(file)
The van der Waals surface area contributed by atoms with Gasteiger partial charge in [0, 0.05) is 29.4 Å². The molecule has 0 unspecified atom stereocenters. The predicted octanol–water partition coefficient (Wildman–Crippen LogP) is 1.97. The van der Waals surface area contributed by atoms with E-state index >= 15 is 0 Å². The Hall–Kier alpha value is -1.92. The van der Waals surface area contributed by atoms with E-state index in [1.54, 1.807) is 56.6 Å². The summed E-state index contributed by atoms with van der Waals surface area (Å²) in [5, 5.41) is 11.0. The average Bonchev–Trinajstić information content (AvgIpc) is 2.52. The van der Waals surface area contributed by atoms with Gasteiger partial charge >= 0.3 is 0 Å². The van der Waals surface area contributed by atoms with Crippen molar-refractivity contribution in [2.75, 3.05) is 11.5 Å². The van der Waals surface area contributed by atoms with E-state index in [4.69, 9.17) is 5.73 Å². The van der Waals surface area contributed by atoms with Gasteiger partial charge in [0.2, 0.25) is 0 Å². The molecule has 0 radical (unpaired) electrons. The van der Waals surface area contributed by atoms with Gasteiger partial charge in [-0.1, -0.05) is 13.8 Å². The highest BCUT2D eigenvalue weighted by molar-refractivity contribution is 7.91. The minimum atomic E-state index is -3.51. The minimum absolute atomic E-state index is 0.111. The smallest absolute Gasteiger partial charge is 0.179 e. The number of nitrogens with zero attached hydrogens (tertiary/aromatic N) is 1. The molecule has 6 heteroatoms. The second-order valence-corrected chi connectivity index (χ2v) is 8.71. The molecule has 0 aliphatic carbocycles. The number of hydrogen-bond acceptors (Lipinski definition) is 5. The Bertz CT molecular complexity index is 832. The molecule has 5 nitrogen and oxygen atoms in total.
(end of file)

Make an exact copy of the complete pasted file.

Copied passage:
The van der Waals surface area contributed by atoms with Gasteiger partial charge in [0, 0.05) is 29.4 Å². The molecule has 0 unspecified atom stereocenters. The predicted octanol–water partition coefficient (Wildman–Crippen LogP) is 1.97. The van der Waals surface area contributed by atoms with E-state index >= 15 is 0 Å². The Hall–Kier alpha value is -1.92. The van der Waals surface area contributed by atoms with E-state index in [1.54, 1.807) is 56.6 Å². The summed E-state index contributed by atoms with van der Waals surface area (Å²) in [5, 5.41) is 11.0. The average Bonchev–Trinajstić information content (AvgIpc) is 2.52. The van der Waals surface area contributed by atoms with Gasteiger partial charge >= 0.3 is 0 Å². The van der Waals surface area contributed by atoms with Crippen molar-refractivity contribution in [2.75, 3.05) is 11.5 Å². The van der Waals surface area contributed by atoms with E-state index in [4.69, 9.17) is 5.73 Å². The van der Waals surface area contributed by atoms with Gasteiger partial charge in [0.2, 0.25) is 0 Å². The molecule has 0 radical (unpaired) electrons. The van der Waals surface area contributed by atoms with Gasteiger partial charge in [-0.1, -0.05) is 13.8 Å². The highest BCUT2D eigenvalue weighted by molar-refractivity contribution is 7.91. The minimum atomic E-state index is -3.51. The minimum absolute atomic E-state index is 0.111. The smallest absolute Gasteiger partial charge is 0.179 e. The number of nitrogens with zero attached hydrogens (tertiary/aromatic N) is 1. The molecule has 6 heteroatoms. The second-order valence-corrected chi connectivity index (χ2v) is 8.71. The molecule has 0 aliphatic carbocycles. The number of hydrogen-bond acceptors (Lipinski definition) is 5. The Bertz CT molecular complexity index is 832. The molecule has 5 nitrogen and oxygen atoms in total.